Things That Go Flutter in the Night

It’s 2015, and if you’re still afraid of bats, you might want to retrain your night sight. On July 11, after the sun goes down, The Cradle of Forestry in Pisgah Forest will host a “Winged Creatures of the Night” twilight tour, a chance to explore moths, bats, and owls – mysterious animals that only make an appearance after human lights go out.

Busting bat myths is important, because half of the types living in America are endangered or threatened. Worldwide, there are more than 1,000 kinds of bats, and a whopping majority of them eat bugs, fruit, and pollen (instead of sucking blood). They groom themselves like cats, and females nurse their young, just like any other mammal. They don’t fly into hair (they see far too well for that), and they have less chance of carrying rabies than a domestic animal.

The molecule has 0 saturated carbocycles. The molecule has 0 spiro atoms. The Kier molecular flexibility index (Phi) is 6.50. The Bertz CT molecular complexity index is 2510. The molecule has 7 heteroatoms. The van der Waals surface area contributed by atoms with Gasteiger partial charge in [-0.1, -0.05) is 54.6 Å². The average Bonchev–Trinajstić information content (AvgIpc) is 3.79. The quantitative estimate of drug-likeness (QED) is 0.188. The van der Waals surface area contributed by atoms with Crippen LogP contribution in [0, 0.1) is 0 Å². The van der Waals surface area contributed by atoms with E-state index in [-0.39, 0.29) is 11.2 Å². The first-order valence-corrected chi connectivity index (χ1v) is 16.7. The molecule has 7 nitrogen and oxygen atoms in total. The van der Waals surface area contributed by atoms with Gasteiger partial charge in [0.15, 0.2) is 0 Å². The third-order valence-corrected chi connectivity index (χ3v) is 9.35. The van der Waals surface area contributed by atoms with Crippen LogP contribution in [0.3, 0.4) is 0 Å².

Moths, in general, are less controversial. They still have a long way to go to be as appreciated as butterflies, but to the close observer, these gorgeously patterned insects offer lots to look at. “Leave a porch light on and most of the giant silkworm moths of the eastern U.S. can be viewed. Enjoy them when you see them, and revel in their truly ephemeral beauty – here tonight, gone tomorrow,” opines a passage on

As for the vastly underrated owl, well … actually, we don’t know anyone who doesn’t like owls. But it’s still cool to learn more about them.

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